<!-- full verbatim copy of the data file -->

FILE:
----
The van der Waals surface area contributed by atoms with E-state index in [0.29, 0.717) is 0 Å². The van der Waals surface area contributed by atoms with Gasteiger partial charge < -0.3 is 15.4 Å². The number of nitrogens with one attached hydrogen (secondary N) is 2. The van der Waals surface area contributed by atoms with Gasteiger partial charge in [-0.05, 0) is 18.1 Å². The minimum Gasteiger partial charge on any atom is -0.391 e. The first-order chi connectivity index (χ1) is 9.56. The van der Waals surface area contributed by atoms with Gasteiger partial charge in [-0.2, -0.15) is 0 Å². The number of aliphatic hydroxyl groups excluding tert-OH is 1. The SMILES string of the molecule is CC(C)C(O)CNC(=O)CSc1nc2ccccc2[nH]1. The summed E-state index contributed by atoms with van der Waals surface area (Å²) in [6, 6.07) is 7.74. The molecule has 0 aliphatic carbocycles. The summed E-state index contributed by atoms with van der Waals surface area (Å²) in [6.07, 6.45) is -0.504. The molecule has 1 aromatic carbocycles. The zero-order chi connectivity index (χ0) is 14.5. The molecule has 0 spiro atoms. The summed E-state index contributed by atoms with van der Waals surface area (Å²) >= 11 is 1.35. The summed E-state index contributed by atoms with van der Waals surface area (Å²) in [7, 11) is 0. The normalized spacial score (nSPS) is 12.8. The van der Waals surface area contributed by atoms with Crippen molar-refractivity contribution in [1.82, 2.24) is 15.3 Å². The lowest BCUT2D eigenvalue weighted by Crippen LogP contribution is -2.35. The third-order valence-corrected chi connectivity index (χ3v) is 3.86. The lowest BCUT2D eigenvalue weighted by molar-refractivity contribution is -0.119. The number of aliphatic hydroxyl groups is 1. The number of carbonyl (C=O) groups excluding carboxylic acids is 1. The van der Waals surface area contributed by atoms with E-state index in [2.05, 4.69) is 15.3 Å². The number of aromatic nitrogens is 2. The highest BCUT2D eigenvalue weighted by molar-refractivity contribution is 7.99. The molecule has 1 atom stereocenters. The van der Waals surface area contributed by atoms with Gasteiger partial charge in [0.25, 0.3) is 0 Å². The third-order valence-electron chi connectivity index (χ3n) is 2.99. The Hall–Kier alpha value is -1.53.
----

The van der Waals surface area contributed by atoms with E-state index in [0.29, 0.717) is 0 Å². The van der Waals surface area contributed by atoms with Gasteiger partial charge < -0.3 is 15.4 Å². The number of nitrogens with one attached hydrogen (secondary N) is 2. The van der Waals surface area contributed by atoms with Gasteiger partial charge in [-0.05, 0) is 18.1 Å². The minimum Gasteiger partial charge on any atom is -0.391 e. The first-order chi connectivity index (χ1) is 9.56. The van der Waals surface area contributed by atoms with Gasteiger partial charge in [-0.2, -0.15) is 0 Å². The number of aliphatic hydroxyl groups excluding tert-OH is 1. The SMILES string of the molecule is CC(C)C(O)CNC(=O)CSc1nc2ccccc2[nH]1. The summed E-state index contributed by atoms with van der Waals surface area (Å²) in [6, 6.07) is 7.74. The molecule has 0 aliphatic carbocycles. The summed E-state index contributed by atoms with van der Waals surface area (Å²) in [6.07, 6.45) is -0.504. The molecule has 1 aromatic carbocycles. The zero-order chi connectivity index (χ0) is 14.5. The molecule has 0 spiro atoms. The summed E-state index contributed by atoms with van der Waals surface area (Å²) >= 11 is 1.35. The summed E-state index contributed by atoms with van der Waals surface area (Å²) in [7, 11) is 0. The normalized spacial score (nSPS) is 12.8. The van der Waals surface area contributed by atoms with Crippen molar-refractivity contribution in [1.82, 2.24) is 15.3 Å². The lowest BCUT2D eigenvalue weighted by Crippen LogP contribution is -2.35. The third-order valence-corrected chi connectivity index (χ3v) is 3.86. The lowest BCUT2D eigenvalue weighted by molar-refractivity contribution is -0.119. The number of aliphatic hydroxyl groups is 1. The number of carbonyl (C=O) groups excluding carboxylic acids is 1. The van der Waals surface area contributed by atoms with E-state index in [2.05, 4.69) is 15.3 Å². The number of aromatic nitrogens is 2. The highest BCUT2D eigenvalue weighted by molar-refractivity contribution is 7.99. The molecule has 1 atom stereocenters. The van der Waals surface area contributed by atoms with Gasteiger partial charge in [0.25, 0.3) is 0 Å². The third-order valence-electron chi connectivity index (χ3n) is 2.99. The Hall–Kier alpha value is -1.53.